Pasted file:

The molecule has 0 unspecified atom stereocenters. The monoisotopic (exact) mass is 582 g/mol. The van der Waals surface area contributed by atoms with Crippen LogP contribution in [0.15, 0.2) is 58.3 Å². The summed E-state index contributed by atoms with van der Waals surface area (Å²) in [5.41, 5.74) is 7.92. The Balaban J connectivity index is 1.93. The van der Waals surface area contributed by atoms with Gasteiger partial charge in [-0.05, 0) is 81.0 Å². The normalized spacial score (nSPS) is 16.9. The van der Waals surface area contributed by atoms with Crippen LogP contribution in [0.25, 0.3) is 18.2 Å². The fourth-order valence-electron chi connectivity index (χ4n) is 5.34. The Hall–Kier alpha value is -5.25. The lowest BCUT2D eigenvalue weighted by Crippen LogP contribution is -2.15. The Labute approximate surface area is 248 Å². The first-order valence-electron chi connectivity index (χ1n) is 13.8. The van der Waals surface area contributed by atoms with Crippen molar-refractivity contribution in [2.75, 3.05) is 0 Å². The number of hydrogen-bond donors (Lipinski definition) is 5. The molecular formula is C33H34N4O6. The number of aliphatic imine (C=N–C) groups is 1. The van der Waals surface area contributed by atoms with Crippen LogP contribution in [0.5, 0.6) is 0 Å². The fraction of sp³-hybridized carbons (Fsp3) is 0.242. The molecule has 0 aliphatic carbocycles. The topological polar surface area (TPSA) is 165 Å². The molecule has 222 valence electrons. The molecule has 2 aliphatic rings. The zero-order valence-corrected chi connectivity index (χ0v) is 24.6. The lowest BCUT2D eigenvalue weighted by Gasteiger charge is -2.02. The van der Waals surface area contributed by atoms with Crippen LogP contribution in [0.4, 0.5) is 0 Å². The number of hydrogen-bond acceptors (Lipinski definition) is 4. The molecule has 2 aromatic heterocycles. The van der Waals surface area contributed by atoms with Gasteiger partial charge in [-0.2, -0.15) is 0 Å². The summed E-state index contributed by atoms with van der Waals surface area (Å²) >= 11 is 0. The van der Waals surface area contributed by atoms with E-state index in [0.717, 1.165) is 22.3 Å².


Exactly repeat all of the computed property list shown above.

The molecule has 0 unspecified atom stereocenters. The monoisotopic (exact) mass is 582 g/mol. The van der Waals surface area contributed by atoms with Crippen LogP contribution in [0.15, 0.2) is 58.3 Å². The summed E-state index contributed by atoms with van der Waals surface area (Å²) in [5.41, 5.74) is 7.92. The Balaban J connectivity index is 1.93. The van der Waals surface area contributed by atoms with Gasteiger partial charge in [-0.05, 0) is 81.0 Å². The normalized spacial score (nSPS) is 16.9. The van der Waals surface area contributed by atoms with Crippen LogP contribution in [0.25, 0.3) is 18.2 Å². The fourth-order valence-electron chi connectivity index (χ4n) is 5.34. The Hall–Kier alpha value is -5.25. The lowest BCUT2D eigenvalue weighted by Crippen LogP contribution is -2.15. The Labute approximate surface area is 248 Å². The first-order valence-electron chi connectivity index (χ1n) is 13.8. The van der Waals surface area contributed by atoms with Crippen molar-refractivity contribution in [2.75, 3.05) is 0 Å². The number of hydrogen-bond donors (Lipinski definition) is 5. The molecular formula is C33H34N4O6. The number of aliphatic imine (C=N–C) groups is 1. The van der Waals surface area contributed by atoms with Crippen LogP contribution in [0.5, 0.6) is 0 Å². The fraction of sp³-hybridized carbons (Fsp3) is 0.242. The molecule has 0 aliphatic carbocycles. The topological polar surface area (TPSA) is 165 Å². The molecule has 222 valence electrons. The molecule has 2 aliphatic rings. The zero-order valence-corrected chi connectivity index (χ0v) is 24.6. The lowest BCUT2D eigenvalue weighted by Gasteiger charge is -2.02. The van der Waals surface area contributed by atoms with Crippen LogP contribution in [0.4, 0.5) is 0 Å². The number of hydrogen-bond acceptors (Lipinski definition) is 4. The molecule has 2 aromatic heterocycles. The van der Waals surface area contributed by atoms with Gasteiger partial charge in [-0.2, -0.15) is 0 Å². The summed E-state index contributed by atoms with van der Waals surface area (Å²) >= 11 is 0. The van der Waals surface area contributed by atoms with E-state index in [0.717, 1.165) is 22.3 Å².